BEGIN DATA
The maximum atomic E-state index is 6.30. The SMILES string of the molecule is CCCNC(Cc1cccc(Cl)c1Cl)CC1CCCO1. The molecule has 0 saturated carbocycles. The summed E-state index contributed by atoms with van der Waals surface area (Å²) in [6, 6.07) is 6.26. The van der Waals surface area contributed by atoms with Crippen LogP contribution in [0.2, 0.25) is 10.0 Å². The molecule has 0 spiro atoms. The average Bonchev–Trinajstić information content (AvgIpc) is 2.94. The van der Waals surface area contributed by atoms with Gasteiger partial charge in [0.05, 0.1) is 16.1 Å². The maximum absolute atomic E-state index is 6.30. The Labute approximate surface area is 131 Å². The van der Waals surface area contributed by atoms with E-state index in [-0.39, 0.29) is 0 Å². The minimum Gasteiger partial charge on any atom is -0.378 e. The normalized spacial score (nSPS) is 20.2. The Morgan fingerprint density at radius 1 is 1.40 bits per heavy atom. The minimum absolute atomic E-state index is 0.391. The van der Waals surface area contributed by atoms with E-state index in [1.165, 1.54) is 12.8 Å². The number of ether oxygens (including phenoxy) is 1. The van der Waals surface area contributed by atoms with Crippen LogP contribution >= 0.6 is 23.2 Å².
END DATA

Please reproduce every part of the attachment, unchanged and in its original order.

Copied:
The maximum atomic E-state index is 6.30. The SMILES string of the molecule is CCCNC(Cc1cccc(Cl)c1Cl)CC1CCCO1. The molecule has 0 saturated carbocycles. The summed E-state index contributed by atoms with van der Waals surface area (Å²) in [6, 6.07) is 6.26. The van der Waals surface area contributed by atoms with Crippen LogP contribution in [0.2, 0.25) is 10.0 Å². The molecule has 0 spiro atoms. The average Bonchev–Trinajstić information content (AvgIpc) is 2.94. The van der Waals surface area contributed by atoms with Gasteiger partial charge in [0.05, 0.1) is 16.1 Å². The maximum absolute atomic E-state index is 6.30. The Labute approximate surface area is 131 Å². The van der Waals surface area contributed by atoms with E-state index in [-0.39, 0.29) is 0 Å². The minimum Gasteiger partial charge on any atom is -0.378 e. The normalized spacial score (nSPS) is 20.2. The Morgan fingerprint density at radius 1 is 1.40 bits per heavy atom. The minimum absolute atomic E-state index is 0.391. The van der Waals surface area contributed by atoms with E-state index in [1.165, 1.54) is 12.8 Å². The number of ether oxygens (including phenoxy) is 1. The van der Waals surface area contributed by atoms with Crippen LogP contribution >= 0.6 is 23.2 Å².